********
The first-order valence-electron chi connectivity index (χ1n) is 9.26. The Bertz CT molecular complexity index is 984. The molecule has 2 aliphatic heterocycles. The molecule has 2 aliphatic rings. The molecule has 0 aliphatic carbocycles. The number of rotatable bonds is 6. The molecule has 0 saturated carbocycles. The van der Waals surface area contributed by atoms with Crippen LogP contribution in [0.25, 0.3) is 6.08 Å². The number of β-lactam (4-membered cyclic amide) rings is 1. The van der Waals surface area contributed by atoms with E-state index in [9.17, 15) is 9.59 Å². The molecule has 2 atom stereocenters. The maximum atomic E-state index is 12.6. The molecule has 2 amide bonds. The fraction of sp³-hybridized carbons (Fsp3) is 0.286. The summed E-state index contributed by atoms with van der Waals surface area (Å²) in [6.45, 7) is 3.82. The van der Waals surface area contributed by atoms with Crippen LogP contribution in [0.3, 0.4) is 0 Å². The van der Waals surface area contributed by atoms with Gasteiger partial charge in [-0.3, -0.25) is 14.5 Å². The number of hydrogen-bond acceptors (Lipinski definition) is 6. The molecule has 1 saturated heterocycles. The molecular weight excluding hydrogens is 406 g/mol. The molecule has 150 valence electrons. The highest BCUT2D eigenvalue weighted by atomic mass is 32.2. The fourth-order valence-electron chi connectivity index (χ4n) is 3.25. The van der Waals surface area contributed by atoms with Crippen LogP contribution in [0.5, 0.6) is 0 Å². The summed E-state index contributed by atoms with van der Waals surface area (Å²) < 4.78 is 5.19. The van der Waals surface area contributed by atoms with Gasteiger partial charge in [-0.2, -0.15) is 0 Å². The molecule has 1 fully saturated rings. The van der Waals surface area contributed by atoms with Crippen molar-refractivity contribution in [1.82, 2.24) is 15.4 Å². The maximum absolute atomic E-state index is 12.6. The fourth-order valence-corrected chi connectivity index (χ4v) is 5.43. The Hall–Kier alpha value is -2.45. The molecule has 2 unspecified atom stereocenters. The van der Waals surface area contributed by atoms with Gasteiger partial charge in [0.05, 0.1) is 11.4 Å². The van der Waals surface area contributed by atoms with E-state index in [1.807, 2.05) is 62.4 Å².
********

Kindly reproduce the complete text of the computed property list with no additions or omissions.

The first-order valence-electron chi connectivity index (χ1n) is 9.26. The Bertz CT molecular complexity index is 984. The molecule has 2 aliphatic heterocycles. The molecule has 2 aliphatic rings. The molecule has 0 aliphatic carbocycles. The number of rotatable bonds is 6. The molecule has 0 saturated carbocycles. The van der Waals surface area contributed by atoms with Crippen LogP contribution in [0.25, 0.3) is 6.08 Å². The number of β-lactam (4-membered cyclic amide) rings is 1. The van der Waals surface area contributed by atoms with E-state index in [9.17, 15) is 9.59 Å². The molecule has 2 atom stereocenters. The maximum atomic E-state index is 12.6. The molecule has 2 amide bonds. The fraction of sp³-hybridized carbons (Fsp3) is 0.286. The summed E-state index contributed by atoms with van der Waals surface area (Å²) in [6.45, 7) is 3.82. The van der Waals surface area contributed by atoms with Crippen LogP contribution in [0.3, 0.4) is 0 Å². The van der Waals surface area contributed by atoms with Gasteiger partial charge in [-0.3, -0.25) is 14.5 Å². The number of hydrogen-bond acceptors (Lipinski definition) is 6. The molecule has 1 saturated heterocycles. The molecular weight excluding hydrogens is 406 g/mol. The molecule has 150 valence electrons. The highest BCUT2D eigenvalue weighted by atomic mass is 32.2. The fourth-order valence-electron chi connectivity index (χ4n) is 3.25. The van der Waals surface area contributed by atoms with Crippen LogP contribution in [0.5, 0.6) is 0 Å². The summed E-state index contributed by atoms with van der Waals surface area (Å²) < 4.78 is 5.19. The van der Waals surface area contributed by atoms with Gasteiger partial charge in [-0.2, -0.15) is 0 Å². The molecule has 1 fully saturated rings. The van der Waals surface area contributed by atoms with Crippen molar-refractivity contribution in [1.82, 2.24) is 15.4 Å². The maximum absolute atomic E-state index is 12.6. The fourth-order valence-corrected chi connectivity index (χ4v) is 5.43. The Hall–Kier alpha value is -2.45. The molecule has 2 unspecified atom stereocenters. The van der Waals surface area contributed by atoms with Gasteiger partial charge in [0.05, 0.1) is 11.4 Å². The van der Waals surface area contributed by atoms with E-state index in [1.807, 2.05) is 62.4 Å².